"Forget the awkward industrial design. Ignore the frustrating mess that is Belle. Take one picture with Nokia's 808 PureView and all will be forgiven. We dare you. It's difficult to relay exactly how thoroughly awesome this camera is and how stupendously phenomenal the resulting shots are. This device instantly obliterates every other cameraphone, while simultaneously giving most dedicated point-and-shoots the proverbial finger. It's that good. So what's the special sauce? How is this possible? Welcome to the world of software photography, where lenses and motors and hardware are replaced with algorithms and code and wizardry."

- Engadget June 26, 2012 review of Nokia 808 with PureView 41MP sensor

But I guess y'all know better...
post #44 of 111
Quote:
Originally Posted by johnnyb0731 View Post

Sigh. The more megapixels does not make a better photograph

It would make digital zoom useable though.
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post #45 of 111

Interesting, but nothing to sway me away from my iPhone.

 

I like my 4S and 5 photos and look forward to the 5S camera improvements, but a 41MP super camera is no proverbial "killer app" to make me dump Apple.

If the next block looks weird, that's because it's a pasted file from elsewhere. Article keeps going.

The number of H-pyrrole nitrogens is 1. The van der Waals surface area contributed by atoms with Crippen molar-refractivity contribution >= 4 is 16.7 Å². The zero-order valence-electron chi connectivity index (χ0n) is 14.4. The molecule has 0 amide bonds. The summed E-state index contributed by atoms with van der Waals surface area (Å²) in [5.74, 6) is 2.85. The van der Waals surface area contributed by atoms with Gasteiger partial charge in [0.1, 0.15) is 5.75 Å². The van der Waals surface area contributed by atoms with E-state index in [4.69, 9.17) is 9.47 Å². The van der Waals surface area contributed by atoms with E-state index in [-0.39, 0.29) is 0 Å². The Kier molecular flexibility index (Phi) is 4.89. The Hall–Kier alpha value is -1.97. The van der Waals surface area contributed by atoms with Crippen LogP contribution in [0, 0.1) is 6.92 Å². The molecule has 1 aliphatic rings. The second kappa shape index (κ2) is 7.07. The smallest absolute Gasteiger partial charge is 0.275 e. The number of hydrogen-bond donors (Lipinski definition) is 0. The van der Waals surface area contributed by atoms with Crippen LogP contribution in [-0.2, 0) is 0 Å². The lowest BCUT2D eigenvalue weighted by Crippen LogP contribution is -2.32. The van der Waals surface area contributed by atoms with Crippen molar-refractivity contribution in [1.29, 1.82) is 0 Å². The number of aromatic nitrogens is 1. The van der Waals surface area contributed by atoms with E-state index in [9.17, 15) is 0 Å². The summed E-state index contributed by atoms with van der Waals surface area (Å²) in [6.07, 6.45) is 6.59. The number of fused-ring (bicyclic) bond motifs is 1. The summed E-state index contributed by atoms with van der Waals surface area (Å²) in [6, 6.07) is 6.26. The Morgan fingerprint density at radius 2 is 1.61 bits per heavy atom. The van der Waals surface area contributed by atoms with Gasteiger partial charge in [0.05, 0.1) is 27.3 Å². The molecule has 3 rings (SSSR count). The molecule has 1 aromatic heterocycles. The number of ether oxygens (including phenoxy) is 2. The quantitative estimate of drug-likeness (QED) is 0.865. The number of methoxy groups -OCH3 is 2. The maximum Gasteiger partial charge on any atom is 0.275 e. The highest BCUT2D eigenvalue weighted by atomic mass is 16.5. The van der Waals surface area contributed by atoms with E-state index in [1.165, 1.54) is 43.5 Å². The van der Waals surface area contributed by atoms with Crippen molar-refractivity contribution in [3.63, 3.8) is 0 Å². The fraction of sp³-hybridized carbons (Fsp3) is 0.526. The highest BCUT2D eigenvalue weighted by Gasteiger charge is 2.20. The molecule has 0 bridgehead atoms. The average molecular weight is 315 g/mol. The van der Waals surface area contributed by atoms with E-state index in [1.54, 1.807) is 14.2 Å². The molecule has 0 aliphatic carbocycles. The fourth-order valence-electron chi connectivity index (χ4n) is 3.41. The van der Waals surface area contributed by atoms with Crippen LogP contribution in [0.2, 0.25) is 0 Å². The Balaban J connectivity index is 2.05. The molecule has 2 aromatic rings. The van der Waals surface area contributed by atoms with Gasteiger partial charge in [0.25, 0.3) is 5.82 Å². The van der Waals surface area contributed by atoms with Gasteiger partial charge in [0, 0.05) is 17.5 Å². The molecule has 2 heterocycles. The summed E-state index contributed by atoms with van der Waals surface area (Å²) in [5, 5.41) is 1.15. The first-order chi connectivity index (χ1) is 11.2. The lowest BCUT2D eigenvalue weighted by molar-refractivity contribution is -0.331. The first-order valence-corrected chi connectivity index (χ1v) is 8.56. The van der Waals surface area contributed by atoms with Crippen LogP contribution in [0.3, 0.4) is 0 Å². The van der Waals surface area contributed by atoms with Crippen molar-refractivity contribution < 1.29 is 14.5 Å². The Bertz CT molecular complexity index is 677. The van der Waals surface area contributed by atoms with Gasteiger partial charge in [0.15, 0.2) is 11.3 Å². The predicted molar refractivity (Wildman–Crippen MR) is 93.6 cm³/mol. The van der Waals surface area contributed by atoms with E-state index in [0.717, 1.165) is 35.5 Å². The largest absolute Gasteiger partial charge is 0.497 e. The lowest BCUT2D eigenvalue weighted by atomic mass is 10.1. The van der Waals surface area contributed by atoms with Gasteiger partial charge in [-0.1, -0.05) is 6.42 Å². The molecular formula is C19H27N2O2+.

And I do not see the appeal of 50mb pics eating up all my storage space.

post #46 of 111
Megapixels above about 3 MP are pretty much irrelevant in a phone camera format. The crop factor of this unit's camera (4) is half that of the iP5 (8) which should lead to a 2-fold better signal to noise ratio. The drawback is shallower depth of field. Hardly likely to attract buyers in droves from the iPhone (a iP5 and DSLR combo is what I use if the trusty Nikon happens to be with me).
post #47 of 111
Quote:
Originally Posted by 2oh1 View Post


Apparently, we're going back to the old days where people buy based on numbers even when they have no idea what the numbers mean.
I buy based on bogomips...old school. Seriously, this doesn't seem remotely enticing.
post #48 of 111

Quote:

Originally Posted by Andysol 

Incorrect.  It's not the only factor by a mile, but what you say is factually incorrect if all other aspects are identical.

 

Wrong. It's especially wrong if "all other aspects are identical".

 

The quality of a sensor with regards to color, resolution etc is based on how many photons (light particles) land on a single sensor receptor.

 

With higher megapixels, each receptor becomes smaller, so less photons land on it. This results in images with more noise and artefacts, and worse color.